Large numbers of red crabs were reported washed ashore in La Jolla Shores on May 30. But Linsey Sala, museum scientist and manager of the Pelagic Invertebrates Collection at Scripps Institution of Oceanography (SIO) assures this is a natural phenomenon that occurs off Baja California and also seen in past years off Southern California.
“It’s not really known why they strand, particularly; these are small, mainly swimming crabs that spend quite a bit of time in the water column. If they get entrained in certain strong, fast-moving currents or tides, they can get swept onshore pretty easily and don’t necessarily have the ability to crawl back into the water,” Sala said.
Last year, hordes of red crabs were found dead or alive on the beaches of Southern California, especially North San Diego County and Orange County. And although they don’t have an accurate count of them, Sala said marine biologists have seen them present in their samples throughout 2014-2016.
“Fishers have reported seeing them in the gut contents of their catch, and nearshore divers on the seafloor,” she explained. “They have a plausible explanation for their reappearance on our beaches: the crabs might have established a local population in our waters.”
The El Niño event of 1957-1959 brought red crab populations to Southern California, where they were noted through 1960. The phenomenon was studied by scientists who noticed the crustacean lingering near our coasts.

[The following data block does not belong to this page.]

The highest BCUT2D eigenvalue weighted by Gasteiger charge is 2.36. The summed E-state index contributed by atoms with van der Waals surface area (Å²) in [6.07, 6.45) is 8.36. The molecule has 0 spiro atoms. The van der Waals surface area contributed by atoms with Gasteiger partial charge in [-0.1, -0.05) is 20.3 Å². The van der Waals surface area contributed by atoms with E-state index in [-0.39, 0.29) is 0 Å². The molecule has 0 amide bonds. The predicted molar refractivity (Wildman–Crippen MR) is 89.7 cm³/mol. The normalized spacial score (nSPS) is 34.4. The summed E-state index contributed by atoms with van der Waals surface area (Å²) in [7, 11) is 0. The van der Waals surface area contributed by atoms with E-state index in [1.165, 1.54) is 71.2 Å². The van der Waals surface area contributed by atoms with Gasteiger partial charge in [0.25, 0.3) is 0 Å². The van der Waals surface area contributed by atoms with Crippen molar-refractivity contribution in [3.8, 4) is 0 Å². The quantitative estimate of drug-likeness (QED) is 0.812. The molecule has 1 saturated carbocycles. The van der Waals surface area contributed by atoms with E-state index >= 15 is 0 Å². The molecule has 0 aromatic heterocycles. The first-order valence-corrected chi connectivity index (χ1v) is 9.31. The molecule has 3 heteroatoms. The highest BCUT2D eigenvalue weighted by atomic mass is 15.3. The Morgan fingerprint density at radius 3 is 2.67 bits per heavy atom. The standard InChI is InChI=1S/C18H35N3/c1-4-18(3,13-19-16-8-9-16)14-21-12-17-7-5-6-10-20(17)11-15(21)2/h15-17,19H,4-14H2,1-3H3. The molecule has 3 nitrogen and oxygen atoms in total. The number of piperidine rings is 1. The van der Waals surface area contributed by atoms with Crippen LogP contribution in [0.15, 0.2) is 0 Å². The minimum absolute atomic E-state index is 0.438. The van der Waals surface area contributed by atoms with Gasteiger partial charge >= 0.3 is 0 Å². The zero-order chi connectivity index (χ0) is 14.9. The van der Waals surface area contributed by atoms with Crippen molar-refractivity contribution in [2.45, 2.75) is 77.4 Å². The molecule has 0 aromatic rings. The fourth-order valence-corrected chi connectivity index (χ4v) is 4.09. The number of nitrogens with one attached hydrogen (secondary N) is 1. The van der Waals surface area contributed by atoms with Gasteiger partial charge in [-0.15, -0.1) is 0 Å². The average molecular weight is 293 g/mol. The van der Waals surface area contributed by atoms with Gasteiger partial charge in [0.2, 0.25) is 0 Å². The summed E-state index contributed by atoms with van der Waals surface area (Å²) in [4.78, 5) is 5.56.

“The red crabs seemed to set up a population and they were here in higher numbers for another several years after the El Niño event. They can be brought in by northward flowing currents and inhabit these coastal waters, which can be a suitable place for them to live,” Sala said.
The May pelagic crab stranding was reported to SIO, said communications officer Britany Hook, but when scientists went out to study them, most had already been brought back into the ocean or eaten by predators.
Red crabs are a good food source for many local fish, sea birds and mammals, Sala explained. “Even some whales will eat them,” she said. In their native Baja California, they are called “tuna crabs” because they are a favorite food of several tuna species. However, these crabs are not recommended for human consumption, even though they don’t pose any threats.
Their known life span is about three years, and they are often deemed “grazers.” They feed on plant-like organisms such as microscopic algae, or animals like krill and other small crustaceans.